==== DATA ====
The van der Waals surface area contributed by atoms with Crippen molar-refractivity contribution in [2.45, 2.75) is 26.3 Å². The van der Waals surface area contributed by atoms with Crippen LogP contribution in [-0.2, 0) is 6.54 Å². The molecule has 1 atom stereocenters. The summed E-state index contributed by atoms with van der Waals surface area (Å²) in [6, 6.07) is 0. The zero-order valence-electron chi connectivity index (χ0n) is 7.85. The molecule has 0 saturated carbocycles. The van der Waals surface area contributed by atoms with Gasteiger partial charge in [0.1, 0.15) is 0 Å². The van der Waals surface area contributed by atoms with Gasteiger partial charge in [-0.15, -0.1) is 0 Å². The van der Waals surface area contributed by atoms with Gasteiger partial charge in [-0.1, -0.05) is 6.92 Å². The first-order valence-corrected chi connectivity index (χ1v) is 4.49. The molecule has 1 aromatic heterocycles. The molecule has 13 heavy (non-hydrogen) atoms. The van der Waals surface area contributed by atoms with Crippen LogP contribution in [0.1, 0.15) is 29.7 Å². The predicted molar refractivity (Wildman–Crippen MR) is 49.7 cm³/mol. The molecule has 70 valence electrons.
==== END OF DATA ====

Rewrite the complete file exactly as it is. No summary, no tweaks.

The van der Waals surface area contributed by atoms with Crippen molar-refractivity contribution in [2.45, 2.75) is 26.3 Å². The van der Waals surface area contributed by atoms with Crippen LogP contribution in [-0.2, 0) is 6.54 Å². The molecule has 1 atom stereocenters. The summed E-state index contributed by atoms with van der Waals surface area (Å²) in [6, 6.07) is 0. The zero-order valence-electron chi connectivity index (χ0n) is 7.85. The molecule has 0 saturated carbocycles. The van der Waals surface area contributed by atoms with Gasteiger partial charge in [0.1, 0.15) is 0 Å². The van der Waals surface area contributed by atoms with Gasteiger partial charge in [-0.15, -0.1) is 0 Å². The van der Waals surface area contributed by atoms with Gasteiger partial charge in [-0.1, -0.05) is 6.92 Å². The first-order valence-corrected chi connectivity index (χ1v) is 4.49. The molecule has 1 aromatic heterocycles. The molecule has 13 heavy (non-hydrogen) atoms. The van der Waals surface area contributed by atoms with Crippen LogP contribution in [0.1, 0.15) is 29.7 Å². The predicted molar refractivity (Wildman–Crippen MR) is 49.7 cm³/mol. The molecule has 70 valence electrons.